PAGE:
Lesson 5 Functioning with Parabolas Solidify Understanding
Write and graph parabolas.
Compare the geometric definition of parabolas with quadratic functions.
How do the parabolas generated with a focus and directrix relate to quadratic functions?
Open Up the Math: Launch, Explore, Discuss
Sketch the graph (accurately enough to have a couple of good points on either side of the line of symmetry). Find the vertex, and use the geometric definition of a parabola to find the equation of these parabolas.
Given the focus and directrix, how can you find the vertex of the parabola?
Given the focus and directrix, how can you tell if the parabola opens up or down?
How do you see the distance between the focus and the vertex (or the vertex and the directrix) showing up in the equations that you have written?
Describe a pattern for writing the equation of a parabola given the focus and directrix.
Annika wonders why we are suddenly thinking about parabolas in a completely different way than when we did quadratic functions. She wonders how these different ways of thinking match up. For instance, when we talked about quadratic functions earlier, we started with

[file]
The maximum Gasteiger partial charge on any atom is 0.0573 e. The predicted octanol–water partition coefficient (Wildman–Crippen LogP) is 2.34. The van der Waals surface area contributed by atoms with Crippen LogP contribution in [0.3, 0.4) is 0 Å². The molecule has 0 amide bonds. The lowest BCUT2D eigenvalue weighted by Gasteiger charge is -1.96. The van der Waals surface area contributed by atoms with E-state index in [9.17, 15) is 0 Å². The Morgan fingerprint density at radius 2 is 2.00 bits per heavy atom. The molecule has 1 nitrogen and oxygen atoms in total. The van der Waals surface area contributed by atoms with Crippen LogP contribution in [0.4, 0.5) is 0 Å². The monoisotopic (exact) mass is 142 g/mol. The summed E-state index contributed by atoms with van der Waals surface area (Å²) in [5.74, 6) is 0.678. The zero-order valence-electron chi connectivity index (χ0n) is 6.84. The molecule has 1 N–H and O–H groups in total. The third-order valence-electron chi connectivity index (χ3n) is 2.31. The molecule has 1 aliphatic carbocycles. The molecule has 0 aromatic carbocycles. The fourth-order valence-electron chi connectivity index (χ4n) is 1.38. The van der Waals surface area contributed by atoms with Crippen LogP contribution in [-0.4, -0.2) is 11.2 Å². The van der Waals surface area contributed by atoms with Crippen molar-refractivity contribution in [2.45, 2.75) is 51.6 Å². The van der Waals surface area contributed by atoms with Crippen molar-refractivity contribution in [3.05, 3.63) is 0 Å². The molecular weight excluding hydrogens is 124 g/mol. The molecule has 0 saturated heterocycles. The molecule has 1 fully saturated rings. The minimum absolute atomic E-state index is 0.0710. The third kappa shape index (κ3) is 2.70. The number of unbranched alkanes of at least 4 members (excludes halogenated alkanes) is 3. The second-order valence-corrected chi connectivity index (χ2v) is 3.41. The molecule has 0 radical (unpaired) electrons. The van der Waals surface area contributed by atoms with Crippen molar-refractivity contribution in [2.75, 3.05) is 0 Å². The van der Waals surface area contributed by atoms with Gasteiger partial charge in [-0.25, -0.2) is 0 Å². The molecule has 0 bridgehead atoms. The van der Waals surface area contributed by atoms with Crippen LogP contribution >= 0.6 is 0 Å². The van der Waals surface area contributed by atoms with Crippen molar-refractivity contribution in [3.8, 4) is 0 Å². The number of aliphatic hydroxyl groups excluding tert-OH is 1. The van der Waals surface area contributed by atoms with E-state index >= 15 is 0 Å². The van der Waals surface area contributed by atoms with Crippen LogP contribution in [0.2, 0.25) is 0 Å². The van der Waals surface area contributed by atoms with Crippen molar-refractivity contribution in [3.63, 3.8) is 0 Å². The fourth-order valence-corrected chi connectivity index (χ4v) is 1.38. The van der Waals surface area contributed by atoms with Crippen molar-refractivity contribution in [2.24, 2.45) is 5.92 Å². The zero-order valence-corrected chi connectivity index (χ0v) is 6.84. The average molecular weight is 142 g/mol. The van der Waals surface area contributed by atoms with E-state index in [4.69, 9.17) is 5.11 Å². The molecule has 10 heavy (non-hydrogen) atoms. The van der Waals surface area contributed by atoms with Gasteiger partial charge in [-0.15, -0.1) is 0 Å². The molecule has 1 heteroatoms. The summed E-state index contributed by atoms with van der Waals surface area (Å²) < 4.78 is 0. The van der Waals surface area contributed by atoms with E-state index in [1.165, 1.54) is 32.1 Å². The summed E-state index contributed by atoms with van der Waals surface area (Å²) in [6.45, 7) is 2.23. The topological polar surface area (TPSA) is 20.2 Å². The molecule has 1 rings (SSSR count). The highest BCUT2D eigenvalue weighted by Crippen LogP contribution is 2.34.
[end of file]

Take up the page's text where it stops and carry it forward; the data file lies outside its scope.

Annika thinks, “OK, I can see that you can find the focus and directrix for a quadratic function, but what about these new parabolas. Are they quadratic functions? When we work with families of functions, they are defined by their rates of change. For instance, we can tell a linear function because it has a constant rate of change.” How would you answer Annika? Are these new parabolas quadratic functions? Justify your answer using several representations and the parabolas in problems 1–4 as examples.
Ready for More?
A parabola has a vertical axis of symmetry with vertex at
Equation of a parabola with horizontal directrix, vertex
In this lesson, we learned that the graph of a quadratic function meets the definition of a parabola. We learned to write equations given the focus and directrix and to find the focus and directrix of the parabola when given the equation of a quadratic function.
This is an activity that you can use to answer questions in the first part of your homework. Try to do it on your own. Your teacher will help you if you have trouble.
Fold a square piece of paper in half vertically, and put a dot anywhere on the fold.
Make several dots along the bottom edge of the paper. Let the bottom edge of the paper be the directrix and the dot be the focus.
Fold the bottom edge of the paper up so each dot on the bottom touches the dot in the vertical fold.
Make a crease each time you match a dot along the bottom to the focus dot.
Do this repeatedly from many different points along the edge. The fold lines between the focus and the edge should make a parabola.
Find the maximum or minimum value of the quadratic equation. Indicate which it is.